Learn more about exchanges>>The 10 Best Crypto Exchanges for 2022
It’s worth noting that although Binance is absent, you can still buy the platform’s proprietary token BNB through the third party networks.
These exchanges also allow you to purchase crypto with a credit or debit card — another feature that was unheard of just a few years back.
Unfortunately, as is often the case with in-wallet purchase options, fees are high across the board. There’s a $50 minimum, $2,000 maximum, and net transaction fees hover around 5% or higher.
So while buying crypto from within Trust Wallet may be fast and convenient, it’s still cheaper to buy it elsewhere and transfer it over.
Browser for DApps
The Trust Wallet app features its own Web3 browser.
Unlike a last generation “Web2 browser” like Google Chrome, a Web3 browser leverages blockchain technology to encrypt and protect your browsing data. It also enables access to decentralized applications, or DApps.
Web-whaaaa?>>What Is Web3 And Why Should Investors Care?
DApps (aka dApps) are like next generation programs that live and operate on the blockchain. There are already over 4,000 DApps, according to State of the DApps. They range from social media platforms to games to file sharing sites. And through Trust Wallet, you’ll be able to access most of them, even from mobile.
It’s an impressive feat given that each DApp is unique — and to create a seamless experience, Trust Wallet would have to work directly with dozens of dev teams.
So that’s what they did.
One of the most notable DApp integrations is with PancakeSwap, which allows you to swap your coins for other coins without the use of a middleman. No need to create a new account on a new service or pay another round of high third party fees – just find a liquidity pool big enough to facilitate your desired swap and poof: instant, automatic, and painless.
How Many Cryptocurrencies Does Trust Wallet Support?
Well over a million, according to their latest numbers.
As mentioned earlier, Trust Wallet was mocked on Reddit for supporting well over a million cryptos and tokens… but not Cardano.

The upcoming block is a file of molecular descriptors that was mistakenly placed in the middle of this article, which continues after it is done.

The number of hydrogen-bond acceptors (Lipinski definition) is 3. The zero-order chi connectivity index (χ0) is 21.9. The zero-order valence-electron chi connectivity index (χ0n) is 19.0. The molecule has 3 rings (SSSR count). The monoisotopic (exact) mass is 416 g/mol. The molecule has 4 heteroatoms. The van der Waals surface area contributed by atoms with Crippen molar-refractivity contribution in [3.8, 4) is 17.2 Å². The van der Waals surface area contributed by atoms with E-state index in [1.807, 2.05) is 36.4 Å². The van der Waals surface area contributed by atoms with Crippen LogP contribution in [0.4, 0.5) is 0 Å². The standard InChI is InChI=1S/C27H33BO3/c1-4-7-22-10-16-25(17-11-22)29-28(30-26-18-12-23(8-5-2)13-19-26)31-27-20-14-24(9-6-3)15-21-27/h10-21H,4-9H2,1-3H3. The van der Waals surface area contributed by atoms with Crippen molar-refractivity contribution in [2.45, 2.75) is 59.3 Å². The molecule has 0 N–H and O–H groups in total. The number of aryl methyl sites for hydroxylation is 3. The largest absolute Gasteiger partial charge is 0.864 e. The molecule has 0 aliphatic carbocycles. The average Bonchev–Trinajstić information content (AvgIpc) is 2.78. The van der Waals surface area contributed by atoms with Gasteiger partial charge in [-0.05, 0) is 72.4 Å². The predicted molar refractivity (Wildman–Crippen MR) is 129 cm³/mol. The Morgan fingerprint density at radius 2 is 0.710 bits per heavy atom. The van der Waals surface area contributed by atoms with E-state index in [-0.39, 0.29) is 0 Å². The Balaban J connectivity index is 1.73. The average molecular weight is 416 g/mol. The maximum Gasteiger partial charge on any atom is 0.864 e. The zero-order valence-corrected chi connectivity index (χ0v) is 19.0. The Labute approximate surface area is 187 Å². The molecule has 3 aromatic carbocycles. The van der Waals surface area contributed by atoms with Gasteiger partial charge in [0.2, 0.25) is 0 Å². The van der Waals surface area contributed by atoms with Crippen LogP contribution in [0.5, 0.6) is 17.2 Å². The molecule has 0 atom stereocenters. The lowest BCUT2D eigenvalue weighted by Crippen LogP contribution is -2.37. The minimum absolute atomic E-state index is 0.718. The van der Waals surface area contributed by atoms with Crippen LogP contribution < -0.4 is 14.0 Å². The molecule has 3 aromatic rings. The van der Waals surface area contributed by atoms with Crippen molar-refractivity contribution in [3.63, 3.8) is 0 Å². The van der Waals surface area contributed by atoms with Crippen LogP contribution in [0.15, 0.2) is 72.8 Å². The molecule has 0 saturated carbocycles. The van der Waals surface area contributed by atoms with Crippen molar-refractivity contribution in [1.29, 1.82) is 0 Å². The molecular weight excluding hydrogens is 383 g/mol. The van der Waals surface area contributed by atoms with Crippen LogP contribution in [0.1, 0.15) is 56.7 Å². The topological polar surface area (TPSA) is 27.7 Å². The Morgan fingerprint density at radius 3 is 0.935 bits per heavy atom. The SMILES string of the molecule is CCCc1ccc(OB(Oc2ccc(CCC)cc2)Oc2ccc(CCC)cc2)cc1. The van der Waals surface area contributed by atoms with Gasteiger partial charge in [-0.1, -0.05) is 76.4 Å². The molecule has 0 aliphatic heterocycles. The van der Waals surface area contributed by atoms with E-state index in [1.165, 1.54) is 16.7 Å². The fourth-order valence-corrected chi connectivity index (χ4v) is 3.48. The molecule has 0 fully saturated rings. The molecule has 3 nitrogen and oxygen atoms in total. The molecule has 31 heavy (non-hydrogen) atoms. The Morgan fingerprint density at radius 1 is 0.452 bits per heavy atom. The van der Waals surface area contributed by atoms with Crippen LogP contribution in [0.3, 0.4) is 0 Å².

Considering that Cardano (ADA) is the 8th-most popular crypto in the world by trading volume, that’s a bit like an ice cream shop touting that they offer over 1,000 flavors but not strawberry.
The whole Cardano episode gave me the feeling that Trust Wallet fully intends to grip tightly onto their crown as the most versatile crypto wallet on the market. This, combined with their affinity for staking and support from Binance, tells me that Trust Wallet is highly future proof.
Trust Wallet Platforms
Earlier I hinted that Trust Wallet is mobile-only. That’s mostly true.
That being said, there are at least two ways of accessing your Trust Wallet via desktop.
The first is if you happen to own an Apple MacBook or iMac fitted with the company’s nifty new M1 chip. The M1 lets you use iPhone and iPad apps on your Apple computer, including the Trust Wallet mobile app. As expected, the experience is just the mobile version on a larger screen, like an emulator.
The second way to access Trust Wallet via desktop is, oddly enough, through its own competitor Metamask. Specifically, you’ll download the Trust Wallet mobile app, download the Metamask Chrome extension, and then import your Trust Wallet into Metamask.
How to Add Money to Trust Wallet
There are two ways to fund your Trust Wallet:
- Purchase crypto from directly inside the app, or
- Send crypto to your Trust Wallet address
Method 1 is pretty straightforward: Just pick an exchange, choose an amount of crypto, and confirm your transaction. Just remember there are high fees involved and a $50 minimum purchase.
Method 2 is how most users will fund their Trust Wallet, either by sending coins over from another wallet they control or receiving funds from another person.
In either case, you’ll need to generate a public key for the funds you’re looking to receive. So if you’re looking to get Ethereum, you’ll tap Token > Ethereum, and generate either a QR code or an old fashioned alphanumeric public key to share. Then, fire that over to the sender and they’ll use it to direct crypto to your Trust Wallet.
How to Withdraw From Trust Wallet
If you’re looking to move crypto from your Trust Wallet into another wallet (perhaps for cold storage) the process is pretty straightforward. Just make sure that the receiving wallet supports the crypto you’re looking to send, generate a public key, and send the coins from your Trust Wallet to the receiving wallet’s public key.
If the crypto isn’t supported by the receiving wallet, you’ll want to convert it into a supported crypto on PancakeSwap first.
Now, if you’re looking to convert crypto sitting in your Trust Wallet into USD in your bank account, the process is a bit more complex.
Here's how to withdraw from your Trust Wallet:
- Tap the crypto you’re looking to convert and tap “More”
- Convert the crypto into BNB
- Register and sign up for Binance, if you haven’t already
- From your Binance dashboard, click BNB and generate a public key
- Back in Trust Wallet, send your BNB to your Binance account using your public key
- Once your BNB hits your Binance account, click Switch and then Sell for USD (or your local currency)
- Then, once your BNB sells, you can withdraw it to your linked bank account